Turning Leaves

This blog starts with a mouse. About three weeks ago, I woke up on a Friday morning to find the pear on my kitchen counter with a hole nibbled in it…and copious mouse droppings on my kitchen counter. YUCK. So I cleaned up the dishes and counter, put away everything except one banana and a bunch of winter squash, and went to work. That night, more droppings. The next morning, a hole eaten through the peel of the banana and into the flesh. And more droppings. This was going to END. So I found where the little guy was getting in, plugged the hole, and called my landlord to cover it. I also cleaned my kitchen to within an inch of its life. I even used the mop that still had the cardboard hanger tag on it from when I bought it about 4 months ago. Yeah; that’s gross.

And I looked at my kitchen and loved it! The counters were clean; they were clear palettes for cooking, and they made me feel both relaxed and proud. Since that day, I have done my dishes every single day (except Friday, because a single girl has to celebrate TGIF somehow). 🙂 I love it. Amazing how a little mouse and his foul, disease-ridden droppings can bring about such an awesome change. And having accomplished this, I’m trying to make other little changes to clear the various palettes in my life: the piles of paper at home and work, the piles of boxes that may someday be unpacked; and the most important, the palette between my ears. Gradually I’m even learning to wipe that clean rather than get frustrated about the mess, and I’m learning to do it as many times per hour or day as necessary.

Another benefit of this mouse experience was that I splurged on a really nice covered stainless steel trash can for the kitchen. It came in a big box with a flip-top lid that is – just in time for Halloween – big enough for me to fit inside. This combined with some craft store finds – and a hot glue gun – should yield a pretty amusing (read: festive, definitely silly, and potentially garish) costume for Monday. Stay tuned for photos. 🙂

In the world of training, lots of new leaves have been turning as well. At the beginning of October I started a new training program – same awesome coach, Mary Eggers, but now at QT2 Systems, a well-respected coaching group that coaches a spectrum of athletes from world-class pros to…relative beginners like me. As part of the new program, I’ve adjusted to new heart rate zones, come a long way with improving my swim form, and am starting to figure out better run form. Potentially after a while, I’ll no longer run like a peg-leg pirate. 🙂 Which makes me think that I should dress as a pirate for this morning’s 5K…probably not time enough to get swashbuckling this morning.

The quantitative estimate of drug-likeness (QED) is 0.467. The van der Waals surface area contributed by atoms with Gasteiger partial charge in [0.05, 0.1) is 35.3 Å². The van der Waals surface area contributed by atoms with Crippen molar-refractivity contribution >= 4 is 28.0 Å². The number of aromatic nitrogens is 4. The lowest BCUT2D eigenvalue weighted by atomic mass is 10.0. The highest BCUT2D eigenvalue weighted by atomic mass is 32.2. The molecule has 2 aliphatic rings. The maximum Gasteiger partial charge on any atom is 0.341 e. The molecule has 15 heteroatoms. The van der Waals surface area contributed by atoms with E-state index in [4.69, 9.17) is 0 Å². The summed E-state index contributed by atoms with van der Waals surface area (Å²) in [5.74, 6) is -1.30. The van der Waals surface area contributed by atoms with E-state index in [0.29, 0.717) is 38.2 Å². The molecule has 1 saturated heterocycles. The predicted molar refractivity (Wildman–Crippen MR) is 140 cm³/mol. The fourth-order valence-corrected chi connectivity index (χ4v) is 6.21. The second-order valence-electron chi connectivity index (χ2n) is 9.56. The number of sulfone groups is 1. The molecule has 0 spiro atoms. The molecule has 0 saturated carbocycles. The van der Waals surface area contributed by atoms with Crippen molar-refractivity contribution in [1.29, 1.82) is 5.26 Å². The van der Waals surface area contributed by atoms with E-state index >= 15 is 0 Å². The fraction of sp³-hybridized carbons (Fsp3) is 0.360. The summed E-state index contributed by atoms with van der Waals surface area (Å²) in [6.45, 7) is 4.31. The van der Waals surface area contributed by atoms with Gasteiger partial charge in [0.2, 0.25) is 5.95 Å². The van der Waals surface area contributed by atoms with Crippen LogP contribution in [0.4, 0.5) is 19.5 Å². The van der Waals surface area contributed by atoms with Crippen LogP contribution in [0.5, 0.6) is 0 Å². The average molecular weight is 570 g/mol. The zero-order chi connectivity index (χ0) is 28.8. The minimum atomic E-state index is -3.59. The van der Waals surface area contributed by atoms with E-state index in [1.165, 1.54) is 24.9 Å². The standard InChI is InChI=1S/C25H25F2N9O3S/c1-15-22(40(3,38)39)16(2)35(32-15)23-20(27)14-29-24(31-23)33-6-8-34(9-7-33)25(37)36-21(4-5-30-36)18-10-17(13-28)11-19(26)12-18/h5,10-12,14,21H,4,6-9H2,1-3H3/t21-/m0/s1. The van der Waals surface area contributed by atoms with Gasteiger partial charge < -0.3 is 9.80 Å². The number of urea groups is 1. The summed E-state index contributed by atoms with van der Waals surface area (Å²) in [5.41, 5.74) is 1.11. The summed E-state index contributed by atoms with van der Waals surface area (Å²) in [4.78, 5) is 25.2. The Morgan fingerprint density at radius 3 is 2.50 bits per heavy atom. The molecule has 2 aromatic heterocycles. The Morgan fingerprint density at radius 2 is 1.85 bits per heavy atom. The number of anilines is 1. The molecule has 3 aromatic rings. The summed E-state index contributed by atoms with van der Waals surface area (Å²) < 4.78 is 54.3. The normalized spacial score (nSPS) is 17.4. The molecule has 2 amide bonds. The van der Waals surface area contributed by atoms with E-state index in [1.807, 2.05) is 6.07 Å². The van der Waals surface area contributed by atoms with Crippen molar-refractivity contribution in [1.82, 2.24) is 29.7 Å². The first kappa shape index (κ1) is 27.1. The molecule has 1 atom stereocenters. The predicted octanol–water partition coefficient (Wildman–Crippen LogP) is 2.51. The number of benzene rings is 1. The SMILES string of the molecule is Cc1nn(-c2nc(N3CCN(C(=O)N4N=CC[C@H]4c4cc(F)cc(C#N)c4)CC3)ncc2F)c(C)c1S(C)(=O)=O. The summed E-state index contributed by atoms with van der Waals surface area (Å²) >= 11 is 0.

But adjusting form is not always a smooth process. When I first got the feel of the extra body rotation in my swim stroke, I felt like I was flying. I was swimming faster than ever at each perceived exertion pace…and then I got in the pool last Monday for a recovery swim. I just couldn’t find that feeling; couldn’t get the rotation to feel natural. And instead of resetting, revisiting a drill or two, and starting over…I got caught up in the idea that this was supposed to be a continuous 1200 (24 lap) swim – or actually two of them back to back. And I kept swimming, forced the rotation, and ended up with a really painful intercostal muscle strain that is just now healing up. Yesterday I did some light pulling in the pool and found that rotation again; hopefully next week I’ll be healed up enough to really swim again.

So in the midst of learning the new form, the most basic form still trumps all: Listen to your body, and don’t be afraid to reset.

And finally, this swim form experience is a perfect metaphor for the rest of my life right now. A lot has changed in the past eight months for me, and I’m in a totally new place as far as taking ownership of my choices – career, budget, relationships, training. Nothing can hold me back…except me. It’s daunting but ultimately so incredibly satisfying to be in this place. I’m learning to expect pain and scariness as part of the intentional changes I’m making. I feel like I’m rewiring my mind, and sometimes ripping out the old wires can hurt; sometimes the new wires aren’t strong enough to work every time. But the new habits do build over time; it does get easier. And if it’s possible for me to learn to do my dishes every day, ANYTHING is possible!

In about two and a half hours I’ll run the Pumpkins in the Park 5K in Rochester. Time to assess my layering options and strap on some pumpkin ribbon. I’m excited to see where my speed will be after the past month’s base phase runs. But it will be nowhere if I don’t get out of bed! Update later.

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About solveighanson

I'm a (late) thirtysomething Plant Breeding Ph.D. student, daughter / sister / auntie, vegetable fan, yogi, sometime cyclist, and enthusiastic if infrequent baker. I started this blog in the summer of 2010 to trace my recovery from a pelvic fracture sustained in a cycling accident. That healing process was truly transformative, and since then I seem to have written mostly about the transformations that have followed. And hence the title of the blog: Don't call me a butterfly, because I'm not done changing.
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2 Responses to Turning Leaves

  1. Ruth H says:

    Can’t wait to see what comes of the big box costume—bet it can’t compete with the toaster and toothpaste tube of years gone by!

    Have a good run this morning!

  2. Jim Scheuer says:

    Very informative and well written Solveig with your humor weaved into the blog. Nice job.

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